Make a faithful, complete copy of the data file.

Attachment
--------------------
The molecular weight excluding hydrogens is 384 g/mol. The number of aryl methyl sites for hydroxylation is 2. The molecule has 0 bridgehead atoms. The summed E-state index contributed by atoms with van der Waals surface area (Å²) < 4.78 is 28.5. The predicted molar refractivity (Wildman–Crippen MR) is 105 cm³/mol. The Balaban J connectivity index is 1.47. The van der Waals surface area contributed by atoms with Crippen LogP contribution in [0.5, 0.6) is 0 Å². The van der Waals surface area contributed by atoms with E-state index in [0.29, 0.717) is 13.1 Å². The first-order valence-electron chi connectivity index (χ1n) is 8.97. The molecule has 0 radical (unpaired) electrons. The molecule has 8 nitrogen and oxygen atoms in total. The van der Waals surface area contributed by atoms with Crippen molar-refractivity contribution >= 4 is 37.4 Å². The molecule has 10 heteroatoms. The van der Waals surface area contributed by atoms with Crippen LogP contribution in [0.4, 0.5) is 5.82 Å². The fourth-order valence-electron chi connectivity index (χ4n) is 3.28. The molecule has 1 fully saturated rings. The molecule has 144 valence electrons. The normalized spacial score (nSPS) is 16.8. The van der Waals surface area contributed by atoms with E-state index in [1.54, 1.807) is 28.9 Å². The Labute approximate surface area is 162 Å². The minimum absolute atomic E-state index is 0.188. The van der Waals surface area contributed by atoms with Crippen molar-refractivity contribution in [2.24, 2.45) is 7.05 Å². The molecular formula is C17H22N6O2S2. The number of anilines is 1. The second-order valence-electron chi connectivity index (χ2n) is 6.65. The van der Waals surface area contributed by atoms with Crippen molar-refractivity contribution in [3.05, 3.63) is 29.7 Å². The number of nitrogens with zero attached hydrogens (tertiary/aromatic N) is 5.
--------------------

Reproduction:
The molecular weight excluding hydrogens is 384 g/mol. The number of aryl methyl sites for hydroxylation is 2. The molecule has 0 bridgehead atoms. The summed E-state index contributed by atoms with van der Waals surface area (Å²) < 4.78 is 28.5. The predicted molar refractivity (Wildman–Crippen MR) is 105 cm³/mol. The Balaban J connectivity index is 1.47. The van der Waals surface area contributed by atoms with Crippen LogP contribution in [0.5, 0.6) is 0 Å². The van der Waals surface area contributed by atoms with E-state index in [0.29, 0.717) is 13.1 Å². The first-order valence-electron chi connectivity index (χ1n) is 8.97. The molecule has 0 radical (unpaired) electrons. The molecule has 8 nitrogen and oxygen atoms in total. The van der Waals surface area contributed by atoms with Crippen molar-refractivity contribution >= 4 is 37.4 Å². The molecule has 10 heteroatoms. The van der Waals surface area contributed by atoms with Crippen LogP contribution in [0.4, 0.5) is 5.82 Å². The fourth-order valence-electron chi connectivity index (χ4n) is 3.28. The molecule has 1 fully saturated rings. The molecule has 144 valence electrons. The normalized spacial score (nSPS) is 16.8. The van der Waals surface area contributed by atoms with E-state index in [1.54, 1.807) is 28.9 Å². The Labute approximate surface area is 162 Å². The minimum absolute atomic E-state index is 0.188. The van der Waals surface area contributed by atoms with Crippen molar-refractivity contribution in [2.24, 2.45) is 7.05 Å². The molecular formula is C17H22N6O2S2. The number of anilines is 1. The second-order valence-electron chi connectivity index (χ2n) is 6.65. The van der Waals surface area contributed by atoms with Crippen molar-refractivity contribution in [3.05, 3.63) is 29.7 Å². The number of nitrogens with zero attached hydrogens (tertiary/aromatic N) is 5.